When he took the helm at VA, Shulkin made it clear that he was moving away from the previous secretary's top policy priority, which had been to end veteran homelessness.

Shulkin focused instead on mental health care and preventing veteran suicides.

The national picture of veteran homelessness is different from Los Angeles, where the number recently shot up to about 4,800 unsheltered individuals, according to L.A. County's 2017 official count. In contrast, veteran homelessness has been reduced or, in some limited cases, eliminated in other communities across the country.

Local homeless veteran advocates were worried several months ago when Shulkin tried to change the way money was earmarked for paying case workers who assist homeless veterans. These case workers do things like checking up on vets who've been placed in supportive housing using the rental vouchers.

Shulkin wanted to give local VA health care systems more flexibility with the spending, but people who work with Southern California homeless vets said it would weaken these housing vouchers. Shulkin eventually backed off that funding change.

How does the recent overhaul of the West LA VA campus affect that effort?

One of the biggest sources of permanent supportive veteran housing here in Southern California could be the 388-acre West LA VA campus in Brentwood.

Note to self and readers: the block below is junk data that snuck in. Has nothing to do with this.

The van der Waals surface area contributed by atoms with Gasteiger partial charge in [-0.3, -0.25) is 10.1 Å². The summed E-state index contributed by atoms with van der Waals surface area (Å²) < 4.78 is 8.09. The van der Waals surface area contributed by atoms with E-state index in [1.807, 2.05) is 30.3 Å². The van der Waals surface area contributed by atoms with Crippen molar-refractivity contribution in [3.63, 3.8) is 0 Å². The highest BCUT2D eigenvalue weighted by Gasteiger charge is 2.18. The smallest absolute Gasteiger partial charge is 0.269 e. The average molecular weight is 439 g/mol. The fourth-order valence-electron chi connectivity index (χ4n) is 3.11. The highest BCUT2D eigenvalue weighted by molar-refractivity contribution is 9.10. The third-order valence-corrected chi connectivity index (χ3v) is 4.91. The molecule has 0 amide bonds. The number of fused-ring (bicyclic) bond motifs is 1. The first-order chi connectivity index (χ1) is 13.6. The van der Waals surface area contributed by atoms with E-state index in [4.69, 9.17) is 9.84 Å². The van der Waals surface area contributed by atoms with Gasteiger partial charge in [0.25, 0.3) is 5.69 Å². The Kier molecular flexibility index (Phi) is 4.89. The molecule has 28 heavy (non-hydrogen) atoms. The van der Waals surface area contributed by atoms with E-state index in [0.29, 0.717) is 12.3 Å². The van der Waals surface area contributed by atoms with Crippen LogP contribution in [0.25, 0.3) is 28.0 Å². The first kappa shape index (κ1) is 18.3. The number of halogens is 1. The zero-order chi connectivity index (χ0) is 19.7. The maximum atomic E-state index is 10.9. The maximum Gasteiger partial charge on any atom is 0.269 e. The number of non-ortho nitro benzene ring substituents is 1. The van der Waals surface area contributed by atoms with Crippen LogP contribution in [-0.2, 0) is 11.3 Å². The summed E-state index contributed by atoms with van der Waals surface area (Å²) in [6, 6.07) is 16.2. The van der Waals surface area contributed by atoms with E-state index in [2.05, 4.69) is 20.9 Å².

A few years ago, the VA settled with homeless and disabled veterans who sued to force reforms in the way the land is used, and they actually got a promise from then-VA Secretary Bob McDonald that housing for veterans would be built on the campus.

Eventually, that campus is supposed to have 1,200 units of housing for vets. Several years after a legal settlement, there are only 54.

Shulkin did oversee some steps in fulfilling the pledge to overhaul the West L.A. VA campus. He assigned a new manager to oversee the project, and there have been some agreements signed with developers to begin building more housing. The City of L.A. is chipping in — HHH funding has also been secured for the next two housing developments. And proceeds from the County's Measure H sales tax boost are already in action on the campus, providing supportive services to veterans.

But most observers say things need to move faster, and Shulkin may have taken his eye off the ball when it comes to homelessness.

Do we know where the nominee to replace Shulkin stands on these issues?

We have no idea. Veterans groups and legislators are definitely curious about this.

Dr. Ronny Jackson is an active duty Navy admiral, though he plans to resign his commission. Jackson has been a physician to several presidents and is reportedly well-liked by Democrats and Republicans alike. But he has no policy record.

Senator Johnny Isakson of Georgia is the chairman of the Senate Veterans Affairs Committee. He released a statement thanking Shulkin for his service to the country and added, "I look forward to meeting Admiral Jackson and learning more about him."

And that'll be important, because the Senate needs to confirm the next VA secretary.

This story has been updated.